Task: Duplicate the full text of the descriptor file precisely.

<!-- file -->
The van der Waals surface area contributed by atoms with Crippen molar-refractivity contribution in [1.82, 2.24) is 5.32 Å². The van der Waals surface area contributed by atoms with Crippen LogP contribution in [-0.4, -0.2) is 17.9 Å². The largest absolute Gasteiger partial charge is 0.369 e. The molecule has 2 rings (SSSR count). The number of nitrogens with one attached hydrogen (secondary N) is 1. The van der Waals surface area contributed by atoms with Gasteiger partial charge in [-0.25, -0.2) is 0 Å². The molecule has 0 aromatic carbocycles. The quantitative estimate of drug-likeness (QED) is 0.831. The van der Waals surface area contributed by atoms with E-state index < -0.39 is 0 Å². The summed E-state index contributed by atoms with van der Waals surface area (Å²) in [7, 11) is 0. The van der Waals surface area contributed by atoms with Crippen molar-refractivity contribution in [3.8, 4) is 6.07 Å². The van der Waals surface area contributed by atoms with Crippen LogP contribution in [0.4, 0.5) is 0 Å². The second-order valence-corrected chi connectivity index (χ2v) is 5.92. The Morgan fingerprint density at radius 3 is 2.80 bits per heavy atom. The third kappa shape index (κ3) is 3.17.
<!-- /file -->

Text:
The van der Waals surface area contributed by atoms with Crippen molar-refractivity contribution in [1.82, 2.24) is 5.32 Å². The van der Waals surface area contributed by atoms with Crippen LogP contribution in [-0.4, -0.2) is 17.9 Å². The largest absolute Gasteiger partial charge is 0.369 e. The molecule has 2 rings (SSSR count). The number of nitrogens with one attached hydrogen (secondary N) is 1. The van der Waals surface area contributed by atoms with Gasteiger partial charge in [-0.25, -0.2) is 0 Å². The molecule has 0 aromatic carbocycles. The quantitative estimate of drug-likeness (QED) is 0.831. The van der Waals surface area contributed by atoms with E-state index < -0.39 is 0 Å². The summed E-state index contributed by atoms with van der Waals surface area (Å²) in [7, 11) is 0. The van der Waals surface area contributed by atoms with Crippen molar-refractivity contribution in [3.8, 4) is 6.07 Å². The van der Waals surface area contributed by atoms with Crippen LogP contribution in [0.4, 0.5) is 0 Å². The second-order valence-corrected chi connectivity index (χ2v) is 5.92. The Morgan fingerprint density at radius 3 is 2.80 bits per heavy atom. The third kappa shape index (κ3) is 3.17.